A Lesson In Turbulence: Trust Your ‘Financial Pilot’
It was early in the morning June 25, and I was leaving Madison, Wisconsin, headed to join my family on vacation. They had a head start on our trip while I was home working. I couldn’t wait to see my wife and my three girls. The only thing that stood in my way were a couple routine flights, starting with a 45-minute “puddle jumper” to Chicago’s O’Hare International Airport, and then on to my final destination in Orlando.
Despite an overcast and rainy sky, the airport in Madison seemed calm, and the airport staff was busy helping passengers all focused on getting to their final destination, their goal for the day to arrive safely and get to the other side of their journey.
There was a little turbulence leaving the airport in Madison, but one of the pilots let us know to expect it and that it would be over soon. That felt reassuring, and shortly after that, the turbulence had passed. It was smooth sailing until we started our final descent into O’Hare. There were storms coming in off the coast of Lake Michigan, and we were about to go through them. The pilot shared that with his staff and the passengers, and I assumed it would be over quickly like at the beginning of the trip.
But minutes after the captain said we’d once again feel bumpy air, it happened. And believe me, this time was different. Suddenly the plane was being pushed around, and you could hear and feel the engines trying to keep up. At times, the bottom felt like it fell out from underneath us. I thought to myself that if I couldn’t see out my window because of all the clouds, how could the pilots see out of the plane? I began to get a little uneasy but remembered that the pilots rely on trusted instruments, great training and knowledge, a team of support in the air traffic tower, and a well laid-out flight plan to get passengers through moments like this.
The further we went, the more I worried as it was getting very turbulent. But clearly, it was too late to turn around, and jumping out — literally and figuratively — wouldn’t have been in my best interest even if all I wanted to do was get off that ride. I had to trust the plan the pilots laid out. After all, they understand things like this happen. And they knew we could get through it. Their staff looked calm, too, and that gave me some peace of mind. I needed to trust them. To trust their plan. To trust their team.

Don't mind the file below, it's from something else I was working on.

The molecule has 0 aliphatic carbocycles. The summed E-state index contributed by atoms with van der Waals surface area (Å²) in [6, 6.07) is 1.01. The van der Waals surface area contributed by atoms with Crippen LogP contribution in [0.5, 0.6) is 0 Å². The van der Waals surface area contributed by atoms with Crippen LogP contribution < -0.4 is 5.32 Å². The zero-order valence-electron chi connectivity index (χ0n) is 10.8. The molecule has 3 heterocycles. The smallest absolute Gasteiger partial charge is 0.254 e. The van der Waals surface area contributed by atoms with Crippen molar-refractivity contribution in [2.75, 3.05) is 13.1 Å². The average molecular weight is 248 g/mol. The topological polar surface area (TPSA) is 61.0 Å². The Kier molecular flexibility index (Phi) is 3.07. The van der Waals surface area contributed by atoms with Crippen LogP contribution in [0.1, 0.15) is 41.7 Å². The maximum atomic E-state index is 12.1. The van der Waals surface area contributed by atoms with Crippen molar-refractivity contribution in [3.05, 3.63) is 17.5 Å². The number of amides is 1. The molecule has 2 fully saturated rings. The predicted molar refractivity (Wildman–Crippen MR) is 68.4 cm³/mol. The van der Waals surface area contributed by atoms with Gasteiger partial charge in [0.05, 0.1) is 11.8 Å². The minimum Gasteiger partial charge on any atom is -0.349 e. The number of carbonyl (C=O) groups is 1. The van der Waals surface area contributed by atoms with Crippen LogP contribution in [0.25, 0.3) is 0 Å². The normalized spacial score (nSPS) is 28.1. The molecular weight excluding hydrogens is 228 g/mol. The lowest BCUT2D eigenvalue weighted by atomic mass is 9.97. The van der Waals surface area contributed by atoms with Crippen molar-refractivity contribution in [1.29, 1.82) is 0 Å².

After what felt like hours, but was probably only minutes, we landed safely. At that moment, it hit me: I bet this is how my clients feel in times of market turbulence. They all want to arrive at their goal or destination, and sometimes the ride isn’t smooth. Sometimes they want to “jump out” even if they know it’s not in their best interest. But what they need is a good pilot who has a good plan to get them to their goal and a team of calm people to help them along the way. The ride might not always be smooth, but in the end, advisors and their clients have to trust that even if they can’t see the other side, the planning they do and sticking to it will get them there. It’s been proven time and time again to do so.
The benefits of having a financial plan in action have been evident a few times over the past 20 years. Throughout all of it, what history shows is that getting out of a well-laid investment plan when the markets are down (selling low) and then trying to time the perfect spot to get back in after they’ve recovered and feel “safer” (buying high) does not work. It’s simply guaranteeing you’ll lose money.
Understandably, sticking to a financial plan when markets are turbulent isn’t easy. It goes against every pre-wired and programmed urge in one’s body. It’s in humans’ DNA that to survive, they need to run from danger. So, fleeing the markets in a time of great distress is a natural urge.
However, that is where having someone to help you see the bigger picture or guide you through those challenging times is vital — because you need it. People are not wired to do it on their own, so having a financial “pilot” to help you navigate tough times and keep you on course when you most need it is probably the most important job they have. When the skies are clear and it’s smooth sailing, the plane can very adequately fly itself. But when the air gets choppy and the end destination cannot be seen clearly, having an experienced pilot to help you land safely on the other side is a great bet.
There are many great financial pilots. The important part for you is to make sure the one you work with has your best interests in mind and has a well-laid-out and documented plan for your trip. You also need to feel that when the air gets rough they will calmly use all they have at their disposal to land you safely on the other side.
I had never thought of myself as a “financial pilot,” but maybe that day, I earned my “wings” by sitting in a similar seat as those my firm helps serve. From there, my trip carried on uneventfully, thankfully, from that point forward until landing in sunny Orlando. On that flight, I wrote this article to capture what occurred. Because for as long as I’m a “financial pilot,” I’ll never forget the lesson I learned on that 45-minute flight.
The information provided here is not investment, tax or financial advice. You should consult with a licensed professional for advice concerning your specific situation.